How would Romeo and Juliet’s story have gone differently if they could Tweet? How have cell phones and social media changed the world from 400 years ago, or just your life versus your parents or grandparents? What advantages do you see yourself getting from cell phone communication and social media? Do they help you understand relationships, and life in general? Do you see social media helping you explore opportunities and define goals you might not have otherwise? Does your cell phone help you relax, or connect, or do you sometimes feel frustrated and overwhelmed, and just wish you could throw it away and get outside and face-to-face?
Feel free to approach to the topic any way you choose, from comedy to philosophy to personal memoir.
Middle school students are asked to write an essay of at least 500 words.
High school students are asked to write an essay of at least 1,000 words.
Essays may be typed or hand-written.
All essays should be double-spaced, whether typed or hand written.
The essays will be judged by WIM board members, who will be looking for originality, creativity, and strength of analytical thinking in the content more than the mechanics of spelling and punctuation, although some attention will of course be paid to the latter. We anticipate the winning essays will be creative, honest, and compelling.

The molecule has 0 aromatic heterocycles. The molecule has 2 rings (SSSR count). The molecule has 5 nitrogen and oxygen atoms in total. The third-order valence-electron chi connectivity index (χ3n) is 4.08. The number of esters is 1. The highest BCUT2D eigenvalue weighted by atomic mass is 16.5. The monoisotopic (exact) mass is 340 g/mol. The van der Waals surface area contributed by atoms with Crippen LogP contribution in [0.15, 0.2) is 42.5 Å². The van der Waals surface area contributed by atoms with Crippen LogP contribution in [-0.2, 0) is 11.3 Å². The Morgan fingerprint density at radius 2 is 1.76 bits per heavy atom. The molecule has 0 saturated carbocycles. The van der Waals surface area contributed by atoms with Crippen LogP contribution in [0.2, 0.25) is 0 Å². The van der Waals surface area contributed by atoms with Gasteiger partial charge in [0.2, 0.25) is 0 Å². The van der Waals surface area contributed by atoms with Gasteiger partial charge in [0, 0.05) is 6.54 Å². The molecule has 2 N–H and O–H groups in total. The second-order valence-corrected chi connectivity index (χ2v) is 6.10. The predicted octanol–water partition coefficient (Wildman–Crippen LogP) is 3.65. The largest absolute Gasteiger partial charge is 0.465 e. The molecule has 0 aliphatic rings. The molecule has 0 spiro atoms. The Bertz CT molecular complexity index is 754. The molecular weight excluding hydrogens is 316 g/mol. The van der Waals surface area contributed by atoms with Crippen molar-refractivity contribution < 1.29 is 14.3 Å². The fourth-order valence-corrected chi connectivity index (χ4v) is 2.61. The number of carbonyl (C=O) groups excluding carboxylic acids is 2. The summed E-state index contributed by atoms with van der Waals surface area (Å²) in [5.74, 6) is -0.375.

All submissions must be postmarked or electronically date-stamped by October 15, 2016. Please mail paper manuscripts to Writers in the Mountains, PO Box 474, Roxbury, NY 12474; or submit essays electronically to email@example.com with the subject line “Matilda Friedman Essay Contest”.
*The student’s name, grade, and school name must appear in the upper left corner of EACH page of the manuscripts, whether paper or digital.*
A reception for contest winners and their families will be held Saturday, November 5, 2016. Light refreshments will be served, prizes will be awarded, and winners will be invited to read their essays. Authors of the winning essays will also be invited to read their work on “The Writer’s Voice” program on Catskills community radio station WIOX in Roxbury, NY.
Cash prizes will be awarded as follows:
1st place $100
2nd place $75
3rd place $50
Honorable Mentions $10
1st place $75
2nd place $50
3rd place $25
Honorable Mentions $10